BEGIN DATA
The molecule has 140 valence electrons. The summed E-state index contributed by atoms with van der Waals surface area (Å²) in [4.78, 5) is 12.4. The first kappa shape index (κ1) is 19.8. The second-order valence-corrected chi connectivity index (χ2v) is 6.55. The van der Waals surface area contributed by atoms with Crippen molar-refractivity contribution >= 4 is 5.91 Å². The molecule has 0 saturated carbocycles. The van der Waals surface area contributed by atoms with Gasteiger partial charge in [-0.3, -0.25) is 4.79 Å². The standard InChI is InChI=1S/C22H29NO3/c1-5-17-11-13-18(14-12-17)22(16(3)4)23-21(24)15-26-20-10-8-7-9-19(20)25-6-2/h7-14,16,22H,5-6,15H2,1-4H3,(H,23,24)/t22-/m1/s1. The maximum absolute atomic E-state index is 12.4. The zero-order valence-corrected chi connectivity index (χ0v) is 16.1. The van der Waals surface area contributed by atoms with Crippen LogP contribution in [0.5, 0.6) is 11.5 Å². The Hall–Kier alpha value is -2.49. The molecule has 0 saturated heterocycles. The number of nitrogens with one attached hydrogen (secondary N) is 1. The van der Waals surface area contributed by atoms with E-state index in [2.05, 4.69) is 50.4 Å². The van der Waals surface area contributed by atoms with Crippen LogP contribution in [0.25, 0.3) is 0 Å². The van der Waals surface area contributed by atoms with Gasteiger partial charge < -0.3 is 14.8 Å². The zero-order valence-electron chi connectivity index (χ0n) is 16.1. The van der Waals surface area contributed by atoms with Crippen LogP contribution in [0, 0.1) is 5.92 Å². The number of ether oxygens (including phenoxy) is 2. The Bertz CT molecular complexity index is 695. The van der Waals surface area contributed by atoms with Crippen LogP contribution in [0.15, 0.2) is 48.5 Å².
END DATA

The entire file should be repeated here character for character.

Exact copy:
The molecule has 140 valence electrons. The summed E-state index contributed by atoms with van der Waals surface area (Å²) in [4.78, 5) is 12.4. The first kappa shape index (κ1) is 19.8. The second-order valence-corrected chi connectivity index (χ2v) is 6.55. The van der Waals surface area contributed by atoms with Crippen molar-refractivity contribution >= 4 is 5.91 Å². The molecule has 0 saturated carbocycles. The van der Waals surface area contributed by atoms with Gasteiger partial charge in [-0.3, -0.25) is 4.79 Å². The standard InChI is InChI=1S/C22H29NO3/c1-5-17-11-13-18(14-12-17)22(16(3)4)23-21(24)15-26-20-10-8-7-9-19(20)25-6-2/h7-14,16,22H,5-6,15H2,1-4H3,(H,23,24)/t22-/m1/s1. The maximum absolute atomic E-state index is 12.4. The zero-order valence-corrected chi connectivity index (χ0v) is 16.1. The van der Waals surface area contributed by atoms with Crippen LogP contribution in [0.5, 0.6) is 11.5 Å². The Hall–Kier alpha value is -2.49. The molecule has 0 saturated heterocycles. The number of nitrogens with one attached hydrogen (secondary N) is 1. The van der Waals surface area contributed by atoms with E-state index in [2.05, 4.69) is 50.4 Å². The van der Waals surface area contributed by atoms with Crippen LogP contribution in [0.25, 0.3) is 0 Å². The van der Waals surface area contributed by atoms with Gasteiger partial charge < -0.3 is 14.8 Å². The zero-order valence-electron chi connectivity index (χ0n) is 16.1. The van der Waals surface area contributed by atoms with Crippen LogP contribution in [0, 0.1) is 5.92 Å². The number of ether oxygens (including phenoxy) is 2. The Bertz CT molecular complexity index is 695. The van der Waals surface area contributed by atoms with Crippen LogP contribution in [0.15, 0.2) is 48.5 Å².